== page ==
Guilty until proven innocent — the lesson of Gary Thibodeau's case: Matt's Memo
Guilty until proven innocent. That’s how the justice system works. That’s how the public perceives the accused. That’s how jurors view a man accused in the kidnapping of an 18 year old girl.
It is our nature to see the person led into court in handcuffs as the one who did it. The police said he did. The prosecutor said he did. And our gut says he did. That is why judges sitting on the bench, prosecutors at televised news conferences and law enforcement sending out news releases of arrests always add some element that reminds us to pause. Our system goes against the grain of what our eyes may tell us. It actually presumes innocence until guilt is proven.
After nearly a quarter century in prison, Thibodeau died Sunday night, maintaining his innocence right up until the end.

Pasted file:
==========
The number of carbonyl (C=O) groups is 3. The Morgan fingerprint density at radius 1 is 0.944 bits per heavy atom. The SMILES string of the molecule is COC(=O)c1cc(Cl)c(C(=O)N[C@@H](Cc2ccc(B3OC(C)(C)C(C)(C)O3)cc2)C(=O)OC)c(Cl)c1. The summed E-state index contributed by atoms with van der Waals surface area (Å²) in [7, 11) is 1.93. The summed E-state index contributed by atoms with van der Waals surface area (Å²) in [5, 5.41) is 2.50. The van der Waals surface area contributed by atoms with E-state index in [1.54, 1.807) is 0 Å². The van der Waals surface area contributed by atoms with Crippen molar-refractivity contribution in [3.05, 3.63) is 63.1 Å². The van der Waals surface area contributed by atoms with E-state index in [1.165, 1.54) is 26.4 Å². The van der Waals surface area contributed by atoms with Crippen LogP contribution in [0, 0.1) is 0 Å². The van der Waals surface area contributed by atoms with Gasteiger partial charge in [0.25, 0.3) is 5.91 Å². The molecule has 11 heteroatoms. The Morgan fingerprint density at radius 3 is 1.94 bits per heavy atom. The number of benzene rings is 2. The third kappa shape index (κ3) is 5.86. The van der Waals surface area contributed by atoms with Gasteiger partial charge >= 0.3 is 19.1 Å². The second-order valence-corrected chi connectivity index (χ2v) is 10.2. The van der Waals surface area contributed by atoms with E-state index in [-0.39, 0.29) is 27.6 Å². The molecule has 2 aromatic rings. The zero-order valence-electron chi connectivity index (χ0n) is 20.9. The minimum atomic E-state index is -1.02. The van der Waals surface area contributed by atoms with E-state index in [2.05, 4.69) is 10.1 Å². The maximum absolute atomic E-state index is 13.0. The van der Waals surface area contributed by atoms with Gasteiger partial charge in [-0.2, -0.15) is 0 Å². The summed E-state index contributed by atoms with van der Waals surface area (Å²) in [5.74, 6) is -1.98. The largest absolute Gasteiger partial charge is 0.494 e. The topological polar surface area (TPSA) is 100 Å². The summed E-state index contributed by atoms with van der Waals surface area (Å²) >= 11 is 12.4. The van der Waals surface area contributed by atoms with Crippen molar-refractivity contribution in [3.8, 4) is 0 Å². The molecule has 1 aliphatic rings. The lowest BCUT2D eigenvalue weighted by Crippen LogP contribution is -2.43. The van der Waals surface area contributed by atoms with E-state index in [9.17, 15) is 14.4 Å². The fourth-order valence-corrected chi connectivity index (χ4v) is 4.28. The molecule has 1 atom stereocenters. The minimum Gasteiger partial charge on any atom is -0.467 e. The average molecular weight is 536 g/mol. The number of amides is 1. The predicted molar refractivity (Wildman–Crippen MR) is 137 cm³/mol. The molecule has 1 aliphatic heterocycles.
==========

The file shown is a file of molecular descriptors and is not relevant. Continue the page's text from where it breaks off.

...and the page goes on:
I recall the first time seeing the video of Richard Thibodeau. I was anchoring the news on Channel 3 in May of 1994. We still have the file tape. He looks disheveled. The lights glare of his thick eyeglasses as he looks toward the camera, appearing confused. His red flannel shirt gives the impression of a working man. Police surround him. His hands are cuffed.
Amid the nearly two months of searches, vigils and intense media coverage of the disappearance of the 18-year-old D&W convenience store clerk Heidi Allen, Richard Thibodeau looked guilty that day. After all, police said he was the last customer on that slushy Easter Sunday morning. He bought a couple of packs of cigarettes. If Richard looked guilty, his brother Gary looked even more so.
It took another month before police walked him in front of the waiting bright lights of the heavy television news gathering gear of 1994. Gary had on the tank top white undershirt. He didn’t shave often. He looked tougher than his brother. And he carried more attitude. Now the story of who abducted Heidi Allen made more sense.
It played out on our broadcasts and in the papers. Two brothers worked together to abduct her. One could definitely be placed at the scene. The other was brought back to Oswego County from a Massachusetts jail where he spent a few weeks on a drug charge after the Allen kidnapping.